“You can break anything, you can even break a trophy truck,” said Hameedi, when asked about the ads and videos from Ford that show the Raptor’s high-speed off-road capabilities. “You have to be responsible and sensible about the way what you’re doing to the vehicle and the way you’re driving it.”
Hameedi advises that owners who may get their warranty claims denied can always get their frames restraightened for about $800, and that there are aftermarket solutions to prevent this sort of thing from happening to other Raptors. But this won’t sit well with the members of RaptorForumz.com, who publicized the issue in the beginning: they’ve argued that the event where 10 out of 14 trucks were damaged was well-organized with GPS tracking and marked obstacles, and that some of the trucks were damaged even before any off-roading.
Hameedi has explained that SVT will work on communicating with owners and event organizers, even focusing on instructional sessions. But for the 10 owners who see this as a manufacturing defect, and aren’t too keen on fixing the problem with their own money—hearing this from the head of SVT won’t end their situation.
The mighty Ford Raptor is indestructible, right? Sadly, it only looks that way: owners are reporting a drastic frame bending problem that threatens to destroy their trucks—and in one case, Ford refuses to honor its warranty.
One owner on the Ford Raptor forums is reporting that a Ford engineer is citing his truck as voiding its warranty, because of scratches underneath and around the truck that suggest ample off-road hoonage. Problem is, the owner claims that these scratches—on the skid plate, underneath the bumper, and around the worn shocks—occurred during a low-speed 4×4 safety course, something sanctioned by Ford.
The Raptor’s frame is weak around where the cab meets the bed, where it must make room for bump stops. Taking the sort of off-road bump at speed, as the Raptor is advertised to handle, has forced the frame to bend sharply on at least 4 other trucks.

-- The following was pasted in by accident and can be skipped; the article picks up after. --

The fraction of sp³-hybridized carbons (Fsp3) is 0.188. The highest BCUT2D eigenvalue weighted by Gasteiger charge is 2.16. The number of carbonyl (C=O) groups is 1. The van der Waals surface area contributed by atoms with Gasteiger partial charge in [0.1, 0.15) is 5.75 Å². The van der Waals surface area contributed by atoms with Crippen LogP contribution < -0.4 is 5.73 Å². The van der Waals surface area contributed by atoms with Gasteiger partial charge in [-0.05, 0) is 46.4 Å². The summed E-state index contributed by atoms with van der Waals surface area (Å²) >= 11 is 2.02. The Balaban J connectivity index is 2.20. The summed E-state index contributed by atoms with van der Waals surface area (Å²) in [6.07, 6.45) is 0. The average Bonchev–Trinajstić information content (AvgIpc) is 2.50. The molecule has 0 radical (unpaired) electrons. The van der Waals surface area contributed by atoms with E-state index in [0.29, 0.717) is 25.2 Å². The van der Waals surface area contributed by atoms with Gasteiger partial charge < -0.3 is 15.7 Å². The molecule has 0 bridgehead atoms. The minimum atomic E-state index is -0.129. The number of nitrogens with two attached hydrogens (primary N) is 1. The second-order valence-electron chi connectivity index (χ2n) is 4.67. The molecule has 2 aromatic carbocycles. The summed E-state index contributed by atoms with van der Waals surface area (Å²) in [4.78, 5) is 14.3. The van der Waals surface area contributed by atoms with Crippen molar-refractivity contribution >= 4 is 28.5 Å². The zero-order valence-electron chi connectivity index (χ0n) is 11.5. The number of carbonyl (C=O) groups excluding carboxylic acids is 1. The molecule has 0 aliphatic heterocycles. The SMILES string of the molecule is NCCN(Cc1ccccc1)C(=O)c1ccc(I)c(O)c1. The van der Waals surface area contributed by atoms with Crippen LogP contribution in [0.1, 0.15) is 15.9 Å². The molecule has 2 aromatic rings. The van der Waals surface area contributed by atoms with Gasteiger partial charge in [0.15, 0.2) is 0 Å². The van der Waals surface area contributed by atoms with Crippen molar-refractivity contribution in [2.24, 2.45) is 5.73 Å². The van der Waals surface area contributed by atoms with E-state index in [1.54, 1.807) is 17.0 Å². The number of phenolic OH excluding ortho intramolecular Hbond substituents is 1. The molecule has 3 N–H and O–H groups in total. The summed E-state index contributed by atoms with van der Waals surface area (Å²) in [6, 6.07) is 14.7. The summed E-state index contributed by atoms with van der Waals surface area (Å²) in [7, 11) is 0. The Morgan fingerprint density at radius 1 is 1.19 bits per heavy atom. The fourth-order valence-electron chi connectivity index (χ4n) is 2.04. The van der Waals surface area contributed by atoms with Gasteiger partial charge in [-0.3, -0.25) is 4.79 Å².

Ford could do right and accept these problems as a limitation of their engineering, thankful that these consumers have essentially done the research on the Raptor’s faults, integrate them into the next model, and fix the handful of Raptors that have become unhinged. But of course, any semblance of abuse on a high-performance vehicle is tantamount to warranty revoking—no matter how much the company brags about its capabilities. And Ford did brag, with the following quote coming directly from a company press release: “Even if the typical Ford customer will not be putting their truck through the punishing paces of the Baja 1000, the point is, they could.”
Look like the less on here is; don’t try this at home, consumers.
[Source: Ford Raptor Forums]
After a wildly enthusiastic reception to the Ram Runner, the dune-bashing variant of the Ram pickup, Chrysler engineers have decided to go back to the drawing board and make the upgrade kit street legal, giving Ram loyalists a weapon against the Ford F-150 Raptor.
While any stock Ram 1500 can be used as a basis, the parts used will have more in common with Baja race trucks than anything seen on the street. The vehicle is so wide that special side markets have been mandated by the government. Track is widened by 3 inches in the front and 6 inches in the rear, while special Fox shocks, new control arms and widened fenders are just some of the modifications made for the Ram Runner.